Speaking at the United Nations COP27 climate conference on Wednesday in Sharm el-Sheikh, Egypt, Lula told a packed conference hall that “Brazil is back to restart its relationship with the world,” and that there is “no climate security for the world without protecting the Amazon , and we will do whatever it takes to have a different view of the breakdown.”
He also promised to punish those responsible for deforestation in the Amazon and announced a new ministry for indigenous people “so that the indigenous people themselves can present and propose to the government policies that can lead to their lives with dignity and security, peace.” and sustainability.”
His remarks were met with a standing ovation that spilled out of the conference room into the hallway, where people who couldn’t get into the packed room, but were eager to hear Lula talk about the climate crisis, watched on their phones.
But Bolsonaro’s allies, who continue to control Congress, could make climate action much more difficult over the next four years. One of those allies is Ricardo Salles, Bolsonaro’s former environment minister and now a newly elected member of Brazil’s conservative parliament.
In an interview with CNN, Salles said he and others are willing to work with Lula’s incoming administration on climate goals, but warned that it should not come at the expense of economic development.
“I was the only person as environment minister in the entire history of the ministry who brought these economic issues to the table,” said Salles. During his time as environment minister, the Bolsonaro administration often portrayed development and economic activity in the Amazon as vital to long-term sustainability – an approach that many environmentalists in the country have rejected.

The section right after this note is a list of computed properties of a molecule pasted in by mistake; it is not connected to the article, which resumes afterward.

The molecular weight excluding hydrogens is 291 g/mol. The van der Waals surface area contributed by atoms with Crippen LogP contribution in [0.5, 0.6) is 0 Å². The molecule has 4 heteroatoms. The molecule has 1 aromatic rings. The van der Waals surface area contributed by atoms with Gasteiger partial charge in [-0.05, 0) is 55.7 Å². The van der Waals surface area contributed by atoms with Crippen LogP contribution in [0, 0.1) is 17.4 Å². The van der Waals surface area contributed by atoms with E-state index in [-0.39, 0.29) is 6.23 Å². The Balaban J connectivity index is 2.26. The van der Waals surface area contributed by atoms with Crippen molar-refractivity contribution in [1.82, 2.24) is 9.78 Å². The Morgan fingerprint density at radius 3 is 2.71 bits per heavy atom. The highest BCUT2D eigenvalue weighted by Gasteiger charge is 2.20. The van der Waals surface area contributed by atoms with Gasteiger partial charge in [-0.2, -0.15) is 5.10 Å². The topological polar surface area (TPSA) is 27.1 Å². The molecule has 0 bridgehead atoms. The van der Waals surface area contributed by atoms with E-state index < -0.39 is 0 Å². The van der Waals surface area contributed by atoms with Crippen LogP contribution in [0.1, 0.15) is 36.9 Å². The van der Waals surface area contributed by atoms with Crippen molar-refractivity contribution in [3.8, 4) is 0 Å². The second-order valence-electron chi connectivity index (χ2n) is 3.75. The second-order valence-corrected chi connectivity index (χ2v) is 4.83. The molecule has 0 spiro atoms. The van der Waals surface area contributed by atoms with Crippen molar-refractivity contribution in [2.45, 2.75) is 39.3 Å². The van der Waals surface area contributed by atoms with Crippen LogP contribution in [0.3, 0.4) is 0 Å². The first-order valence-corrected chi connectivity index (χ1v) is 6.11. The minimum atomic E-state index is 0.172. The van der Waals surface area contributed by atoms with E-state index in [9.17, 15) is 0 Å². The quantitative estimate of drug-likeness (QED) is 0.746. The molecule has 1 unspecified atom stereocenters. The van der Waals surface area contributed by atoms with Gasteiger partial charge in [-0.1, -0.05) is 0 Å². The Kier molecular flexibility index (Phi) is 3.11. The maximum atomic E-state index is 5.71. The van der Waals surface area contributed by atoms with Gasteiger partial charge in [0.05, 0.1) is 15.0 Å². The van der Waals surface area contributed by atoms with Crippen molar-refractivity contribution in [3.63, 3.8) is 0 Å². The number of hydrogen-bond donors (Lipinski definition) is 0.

Salles says Brazil must work closely with international allies now to take advantage of the billions of dollars in climate funds and carbon credits now being offered by both governments and companies around the world.
But climate advocates argue that neither Brazil nor the planet can afford the kind of compromises Bolsonaro’s allies are pushing for.
“We don’t need to destroy to develop. We can do it in harmony with nature. And it’s the indigenous people who teach it,” Txai Suruí, an indigenous leader in Brazil, told CNN.
Suruí said he is optimistic Lula’s government will keep its promise to act quickly, despite economic pressure from not only Bolsonaro’s allies, but millions in the Amazon, whose livelihoods depend on its commercial development.
“Because this agenda – the Amazon, climate change, the environment – is a global agenda,” she said. “If Lula doesn’t address it, it won’t just be us, the indigenous people, who will be knocking on his door, it will be the whole world .
The urgency of committing to these goals is not lost on Pinto, who says it’s not just Brazil’s future that’s at stake.
“We need to understand as a nation that it is a key issue for the planet and that the decisions we will make will be important for us but also for others,” he says.
This story has been updated with Lulu’s comments at the United Nations Climate Change Conference.